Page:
Your Empathy Will Be Tested: A New Stage Adaptation Of "Do Androids Dream of Electric Sheep?"

Adapting Dick's seminal novel is guaranteed to be a difficult process, and would have been even if Ridley Scott's Blade Runner weren't already a 30-year-old SF classic. Untitled Theater Company #61 took on the ambitious challenge. And mostly, it worked.

The novel Do Androids Dream of Electric Sheep? is a paranoid meditation on personal identity and the human capacity for empathy. It follows bounty hunter Rick Deckard as he hunts down six Nexus-6 model androids in a post-war, apocalyptic future which is loaded down with "kipple", the materialistic detritus of a long-past consumer culture, and in which nearly all animal species are dead and nearly all human beings have emigrated off-planet. The remainder ease their anguish with mood-organs - machines that permit them to control their own feelings - and try to keep the spark of humanity alive through something called "Mercerism," in which humans partake of a kind of mass communion with a man who is climbing up a hill while people are throwing rocks at him. It's central to the idea of empathy, which humans possess and androids do not, and is the motivating factor behind why so many humans in this world are desperate for the opportunity to care for the last remaining animals.

Dick was a peculiar stylist, often switching plots in the middle of his story, picking up and dropping themes as he felt the urge, or introducing key elements at the last possible second, and his approach to writing novels doesn't seem like it would translate very well to the stage. In the Untitled Theater Company's production, adapted and directed by Edward Einhorn, some small changes are made from this original premise (there are only three androids to hunt down in this story), and some parts of the plot are pared away (including an android-run fake police station that apparently existed for no purpose except to make bounty hunters wonder if they really might be androids), but the basic elements-androids that look like humans, the Voight-Kampf Test, Mercerism, empathy-are preserved.

The novel was written in 1968 and, in typical Dickian style, does not come saturated with visual aesthetic. Set designer Neil Wilkinson very wisely departed from the iconic Blade Runner aesthetic, instead choosing to focus on the idea of "kipple"-the set is covered in all manner of junk (up to and including the kitchen sink), but it's all junk from the 80s, making the whole thing look like a retro-future apocalypse. The integrated multimedia (designed by Jared Mezzochi), with screens onto which are projected choppily-edited and badly-greenscreened video, heightened the effect, giving the piece a kind of Max Headroom feel, drawing up the idea of a world literally used to death by consumerism. The overall effect is one that bears no resemblance to Blade Runner—and thankfully; though the Blade Runner aesthetic is iconic, it's by no means prescriptive. The set is nonetheless rich, enigmatic, eerie and alienating, evoking both the past in which the novel was written, and the future that it describes (the superlative choice, I think, is Rick Deckard (Alex Emmanuel)'s electric cigarette, which has a glowing blue tip when he takes it out of his pocket).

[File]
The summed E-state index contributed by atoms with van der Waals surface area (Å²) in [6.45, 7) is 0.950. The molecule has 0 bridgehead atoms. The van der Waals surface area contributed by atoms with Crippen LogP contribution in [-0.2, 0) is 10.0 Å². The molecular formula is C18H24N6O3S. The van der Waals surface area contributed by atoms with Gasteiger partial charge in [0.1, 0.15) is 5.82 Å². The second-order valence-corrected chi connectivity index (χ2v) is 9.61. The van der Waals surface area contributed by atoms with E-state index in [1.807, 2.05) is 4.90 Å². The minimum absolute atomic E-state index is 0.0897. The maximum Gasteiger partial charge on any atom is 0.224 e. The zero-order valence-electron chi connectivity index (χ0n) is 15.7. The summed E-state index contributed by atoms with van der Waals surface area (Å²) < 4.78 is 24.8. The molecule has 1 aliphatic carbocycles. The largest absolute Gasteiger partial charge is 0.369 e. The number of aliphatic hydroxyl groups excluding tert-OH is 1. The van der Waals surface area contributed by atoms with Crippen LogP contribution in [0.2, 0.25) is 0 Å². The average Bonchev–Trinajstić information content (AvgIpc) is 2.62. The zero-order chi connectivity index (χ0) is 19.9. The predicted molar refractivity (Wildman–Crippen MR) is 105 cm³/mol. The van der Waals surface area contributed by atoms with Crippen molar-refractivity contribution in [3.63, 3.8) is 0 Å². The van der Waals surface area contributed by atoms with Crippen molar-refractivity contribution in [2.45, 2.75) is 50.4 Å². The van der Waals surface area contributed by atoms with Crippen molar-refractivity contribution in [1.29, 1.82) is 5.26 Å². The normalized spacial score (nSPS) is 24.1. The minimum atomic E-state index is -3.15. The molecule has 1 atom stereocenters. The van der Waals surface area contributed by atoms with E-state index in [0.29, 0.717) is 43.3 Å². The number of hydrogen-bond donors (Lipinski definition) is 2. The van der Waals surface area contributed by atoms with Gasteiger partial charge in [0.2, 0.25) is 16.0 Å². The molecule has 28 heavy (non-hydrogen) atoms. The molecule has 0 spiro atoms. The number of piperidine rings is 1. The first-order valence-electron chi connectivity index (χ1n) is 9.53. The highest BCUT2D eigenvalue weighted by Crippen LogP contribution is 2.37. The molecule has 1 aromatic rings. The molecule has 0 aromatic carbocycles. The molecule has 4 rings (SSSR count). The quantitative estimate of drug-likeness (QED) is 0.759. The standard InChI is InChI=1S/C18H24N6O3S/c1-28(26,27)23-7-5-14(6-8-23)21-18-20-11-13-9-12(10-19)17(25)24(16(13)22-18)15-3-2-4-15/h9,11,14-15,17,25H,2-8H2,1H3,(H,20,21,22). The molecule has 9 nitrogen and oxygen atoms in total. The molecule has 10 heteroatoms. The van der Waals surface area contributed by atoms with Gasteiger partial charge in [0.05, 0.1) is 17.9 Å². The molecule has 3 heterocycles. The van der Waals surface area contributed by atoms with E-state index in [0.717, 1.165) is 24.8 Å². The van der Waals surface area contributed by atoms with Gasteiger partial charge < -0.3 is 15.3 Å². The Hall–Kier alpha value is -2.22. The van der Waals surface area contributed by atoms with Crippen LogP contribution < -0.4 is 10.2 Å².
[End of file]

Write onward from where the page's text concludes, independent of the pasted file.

The costumes leaned a little back towards the Blade Runner aesthetic; though the designer (Carla Grant) denied it, Rachel Rosen (Yvonne Roen) definitely looked like she had Sean Young hair, and it was impossible to look at Roy Baty (Christian Pederson) and not see Rutger Hauer. Still, the attention to detail is worth noting, in particular the complex carry-all harness that Deckard wears to carry both his gun and his Voight-Kampf testing paraphernalia.

The piece is underscored by a long cello score, the composition of which (by Henry Akona) was extremely interesting, and Michael Midlarksi, who performed it the night I saw it, is plainly a talented performer. If only the cello weren't so relentless. Often it was a distraction, sometimes oppressive, occasionally hilarious: A revelation occurs onstage! Someone here is an android! (cellooo). Bryant looks at Deckard! (cellloooooo!) He looks at Phillipa Ryan! (CELLOOOOOOO!) It's possible that this comedy was intentional, but there were certainly no other signs that Einhorn thought to parody melodramatic 1930s detective movies.